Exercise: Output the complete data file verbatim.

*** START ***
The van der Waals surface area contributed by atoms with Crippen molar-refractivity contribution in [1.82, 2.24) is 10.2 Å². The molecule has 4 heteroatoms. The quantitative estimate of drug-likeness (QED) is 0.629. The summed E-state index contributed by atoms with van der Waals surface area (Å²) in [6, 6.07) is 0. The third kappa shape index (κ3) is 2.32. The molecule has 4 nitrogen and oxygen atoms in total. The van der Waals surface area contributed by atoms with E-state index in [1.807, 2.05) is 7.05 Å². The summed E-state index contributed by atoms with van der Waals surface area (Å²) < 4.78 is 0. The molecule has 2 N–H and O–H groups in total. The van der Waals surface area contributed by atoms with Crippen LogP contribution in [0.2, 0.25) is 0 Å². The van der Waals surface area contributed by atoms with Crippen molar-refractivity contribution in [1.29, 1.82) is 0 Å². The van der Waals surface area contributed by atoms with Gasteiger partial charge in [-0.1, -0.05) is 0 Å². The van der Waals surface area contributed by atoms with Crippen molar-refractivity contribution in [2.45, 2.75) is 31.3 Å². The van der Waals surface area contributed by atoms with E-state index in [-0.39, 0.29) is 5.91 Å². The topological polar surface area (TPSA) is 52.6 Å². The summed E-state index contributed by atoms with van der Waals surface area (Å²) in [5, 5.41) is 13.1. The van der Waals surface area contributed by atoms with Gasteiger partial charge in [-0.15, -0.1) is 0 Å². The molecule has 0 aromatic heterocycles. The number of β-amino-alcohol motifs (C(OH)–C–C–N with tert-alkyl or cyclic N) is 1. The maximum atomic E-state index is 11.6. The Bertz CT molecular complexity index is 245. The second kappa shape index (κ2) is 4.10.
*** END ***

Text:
The van der Waals surface area contributed by atoms with Crippen molar-refractivity contribution in [1.82, 2.24) is 10.2 Å². The molecule has 4 heteroatoms. The quantitative estimate of drug-likeness (QED) is 0.629. The summed E-state index contributed by atoms with van der Waals surface area (Å²) in [6, 6.07) is 0. The third kappa shape index (κ3) is 2.32. The molecule has 4 nitrogen and oxygen atoms in total. The van der Waals surface area contributed by atoms with E-state index in [1.807, 2.05) is 7.05 Å². The summed E-state index contributed by atoms with van der Waals surface area (Å²) < 4.78 is 0. The molecule has 2 N–H and O–H groups in total. The van der Waals surface area contributed by atoms with Crippen LogP contribution in [0.2, 0.25) is 0 Å². The van der Waals surface area contributed by atoms with Crippen molar-refractivity contribution in [1.29, 1.82) is 0 Å². The van der Waals surface area contributed by atoms with Gasteiger partial charge in [-0.1, -0.05) is 0 Å². The van der Waals surface area contributed by atoms with Crippen molar-refractivity contribution in [2.45, 2.75) is 31.3 Å². The van der Waals surface area contributed by atoms with E-state index in [-0.39, 0.29) is 5.91 Å². The topological polar surface area (TPSA) is 52.6 Å². The summed E-state index contributed by atoms with van der Waals surface area (Å²) in [5, 5.41) is 13.1. The van der Waals surface area contributed by atoms with Gasteiger partial charge in [-0.15, -0.1) is 0 Å². The molecule has 0 aromatic heterocycles. The number of β-amino-alcohol motifs (C(OH)–C–C–N with tert-alkyl or cyclic N) is 1. The maximum atomic E-state index is 11.6. The Bertz CT molecular complexity index is 245. The second kappa shape index (κ2) is 4.10.